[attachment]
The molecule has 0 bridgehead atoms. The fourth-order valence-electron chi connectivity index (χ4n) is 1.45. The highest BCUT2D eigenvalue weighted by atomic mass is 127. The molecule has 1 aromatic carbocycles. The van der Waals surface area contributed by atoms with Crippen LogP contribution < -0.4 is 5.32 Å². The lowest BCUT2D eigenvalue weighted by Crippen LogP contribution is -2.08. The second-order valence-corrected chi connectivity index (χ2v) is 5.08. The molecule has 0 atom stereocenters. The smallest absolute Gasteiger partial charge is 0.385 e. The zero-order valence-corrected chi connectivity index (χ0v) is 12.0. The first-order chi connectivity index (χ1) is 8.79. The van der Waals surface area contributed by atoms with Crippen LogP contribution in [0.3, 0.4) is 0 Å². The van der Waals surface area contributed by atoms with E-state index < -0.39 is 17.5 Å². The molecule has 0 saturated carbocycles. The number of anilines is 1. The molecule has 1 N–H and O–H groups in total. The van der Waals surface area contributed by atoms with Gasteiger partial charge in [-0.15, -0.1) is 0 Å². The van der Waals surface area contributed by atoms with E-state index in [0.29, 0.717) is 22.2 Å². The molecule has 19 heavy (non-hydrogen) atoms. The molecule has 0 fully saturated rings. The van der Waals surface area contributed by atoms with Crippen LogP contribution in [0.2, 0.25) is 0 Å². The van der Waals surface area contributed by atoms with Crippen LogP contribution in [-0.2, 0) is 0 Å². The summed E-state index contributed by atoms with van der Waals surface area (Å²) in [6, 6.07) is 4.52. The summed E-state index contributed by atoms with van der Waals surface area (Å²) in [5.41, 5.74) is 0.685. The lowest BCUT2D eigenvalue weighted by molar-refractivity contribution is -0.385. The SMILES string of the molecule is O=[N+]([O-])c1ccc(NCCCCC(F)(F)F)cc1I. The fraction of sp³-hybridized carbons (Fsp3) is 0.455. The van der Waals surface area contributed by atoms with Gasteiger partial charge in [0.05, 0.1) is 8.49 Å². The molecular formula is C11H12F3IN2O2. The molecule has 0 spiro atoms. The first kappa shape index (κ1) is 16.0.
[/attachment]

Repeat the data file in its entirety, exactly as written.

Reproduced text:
The molecule has 0 bridgehead atoms. The fourth-order valence-electron chi connectivity index (χ4n) is 1.45. The highest BCUT2D eigenvalue weighted by atomic mass is 127. The molecule has 1 aromatic carbocycles. The van der Waals surface area contributed by atoms with Crippen LogP contribution < -0.4 is 5.32 Å². The lowest BCUT2D eigenvalue weighted by Crippen LogP contribution is -2.08. The second-order valence-corrected chi connectivity index (χ2v) is 5.08. The molecule has 0 atom stereocenters. The smallest absolute Gasteiger partial charge is 0.385 e. The zero-order valence-corrected chi connectivity index (χ0v) is 12.0. The first-order chi connectivity index (χ1) is 8.79. The van der Waals surface area contributed by atoms with Crippen LogP contribution in [0.3, 0.4) is 0 Å². The van der Waals surface area contributed by atoms with E-state index < -0.39 is 17.5 Å². The molecule has 0 saturated carbocycles. The number of anilines is 1. The molecule has 1 N–H and O–H groups in total. The van der Waals surface area contributed by atoms with Gasteiger partial charge in [-0.15, -0.1) is 0 Å². The van der Waals surface area contributed by atoms with E-state index in [0.29, 0.717) is 22.2 Å². The molecule has 19 heavy (non-hydrogen) atoms. The molecule has 0 fully saturated rings. The van der Waals surface area contributed by atoms with Crippen LogP contribution in [0.2, 0.25) is 0 Å². The van der Waals surface area contributed by atoms with Crippen LogP contribution in [-0.2, 0) is 0 Å². The summed E-state index contributed by atoms with van der Waals surface area (Å²) in [6, 6.07) is 4.52. The summed E-state index contributed by atoms with van der Waals surface area (Å²) in [5.41, 5.74) is 0.685. The lowest BCUT2D eigenvalue weighted by molar-refractivity contribution is -0.385. The SMILES string of the molecule is O=[N+]([O-])c1ccc(NCCCCC(F)(F)F)cc1I. The fraction of sp³-hybridized carbons (Fsp3) is 0.455. The van der Waals surface area contributed by atoms with Gasteiger partial charge in [0.05, 0.1) is 8.49 Å². The molecular formula is C11H12F3IN2O2. The molecule has 0 spiro atoms. The first kappa shape index (κ1) is 16.0.